Playfulness is associated with having a higher number of short-term and long-term relationships, according to new research published in Evolutionary Human Sciences.
Previous research has demonstrated that playfulness is a preferred characteristic in potential long-term partners for both men and women. Playfulness might serve as a signal of desirable qualities. For men, it might signal nonaggressiveness to women. For women, it might signal youthfulness and thus fertility. In their new study, researcher Yago Luksevicius de Moraes and his colleagues at the University of São Paulo sought to examine whether playfulness in adults would correspond to potential reproductive success.
“I am interested in adult gaming and, since my adolescence, gender differences in gaming have impressed me,” said de Moraes, a doctoral student. “Especially the importance each gender gives to games (either digital games, sports, tabletop, gambling and so on). As I proposed studying games to my mentor, she insisted there should be some kind of measure of a personality type of gaming propensity and so we started searching, until we found scales about playfulness and decided to use them.”
“Since we were using an evolutionary approach, we wondered if gaming provided any benefits for survival and/or reproduction. We found some arguments in favor of a differential benefit of attractiveness through playful displays, and so we decided to test if playfulness and gaming predicted a higher number of mates.”
In the new study, 1,191 Brazilian adults indicated how many short-term relationships and how many long-term relationships they had had in their life. The participants also completed a questionnaire that measured four facets of playfulness: Other-directed playfulness assessed the tendency to enjoy playing with others and using playfulness to make social relations more interesting. Lighthearted playfulness assessed the tendency to see life as a game and not worry too much about the future. Intellectual playfulness assessed the tendency to enjoy playing with ideas and solving problems. Whimsical playfulness assessed the tendency to find enjoyment in strange situations and finding it easy to amuse oneself and/or others in everyday interactions.
The researchers found that men who scored higher on the other-directed facet of playfulness tended to have a higher number of both short-term and long-term partners. On the other hand, women who scored higher on the whimsical facet of playfulness tended to have a higher number of short-term partners. The findings highlight that “playfulness is very complex and can be divided into different kinds,” de Moraes said. “Each type can affect some areas and not others or work differently for certain groups.”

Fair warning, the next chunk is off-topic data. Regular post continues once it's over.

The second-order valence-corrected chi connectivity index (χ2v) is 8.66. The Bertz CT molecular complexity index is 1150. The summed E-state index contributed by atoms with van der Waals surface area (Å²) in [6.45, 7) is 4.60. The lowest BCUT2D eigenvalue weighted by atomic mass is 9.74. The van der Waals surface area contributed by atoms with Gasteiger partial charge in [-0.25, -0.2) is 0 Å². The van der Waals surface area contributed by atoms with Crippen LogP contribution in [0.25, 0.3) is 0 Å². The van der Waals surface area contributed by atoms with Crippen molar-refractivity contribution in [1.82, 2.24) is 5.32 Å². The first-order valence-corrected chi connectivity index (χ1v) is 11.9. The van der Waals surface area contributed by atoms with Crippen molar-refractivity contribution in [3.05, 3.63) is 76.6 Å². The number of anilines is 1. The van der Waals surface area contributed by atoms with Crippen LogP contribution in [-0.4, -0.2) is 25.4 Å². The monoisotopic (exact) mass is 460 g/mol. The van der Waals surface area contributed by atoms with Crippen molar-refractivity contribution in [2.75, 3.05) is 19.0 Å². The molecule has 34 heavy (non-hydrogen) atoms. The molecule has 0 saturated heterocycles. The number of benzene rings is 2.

But the study — like all research — includes some caveats.
“We tested a very broad type of playfulness and its correlation only with the number of mates,” de Moraes said. “But it can work differently depending on how one understands playfulness. For example, in my dissertation, I found that the more a woman games, the more likely she is to be playful (whimsical playfulness) than women who game less. No pattern was observed in men and gaming did not predict number of mates to either sex. This is almost the opposite pattern of the one reported in the current study.”
In addition, “it is important to remember that results are given as averages. Individually, it is not possible to say if a person is playful or not, nor if playfulness predicts a higher number of mates based solely on someone’s gender. But, as the number of people increases, it is expected that our findings become visible.”
“I think we are far from understanding what playfulness and similar phenomena are,” the researcher added. “For example, in English, someone can ‘play’ a board game, a musical instrument, a role, a sport, a trick, or with dolls. But in Portuguese, we use a different verb for each one of these things and the closest meaning to ‘play’ would be limited to dolls. However, no one would disagree that all these things can be fun and ludic.”
“As shown by Johan Huizinga, to understand the role of play/game, we have to consider the role of competition, cooperation, aesthetic values, fairness, dissimulation, and social relationships,” de Moraes said. “But instead, we are constructing theories about ‘playfulness trait’, ‘digital games’, ‘sports’, ‘social dilemmas’ (Game Theory), etc. This is not a problem when we consider specific qualities of each one of these things, or when we try to understand the specifics to organize what we know about the general, but we need to keep in mind that play/games are transdisciplinary, transmidiatic, exciting and frustrating.”
The study, “Adult playful individuals have more long- and short-term relationships“, was authored by Yago Luksevicius de Moraes, Marco Antonio Correa Varella, Caio Santos Alves da Silva, and Jaroslava Varella Valentova.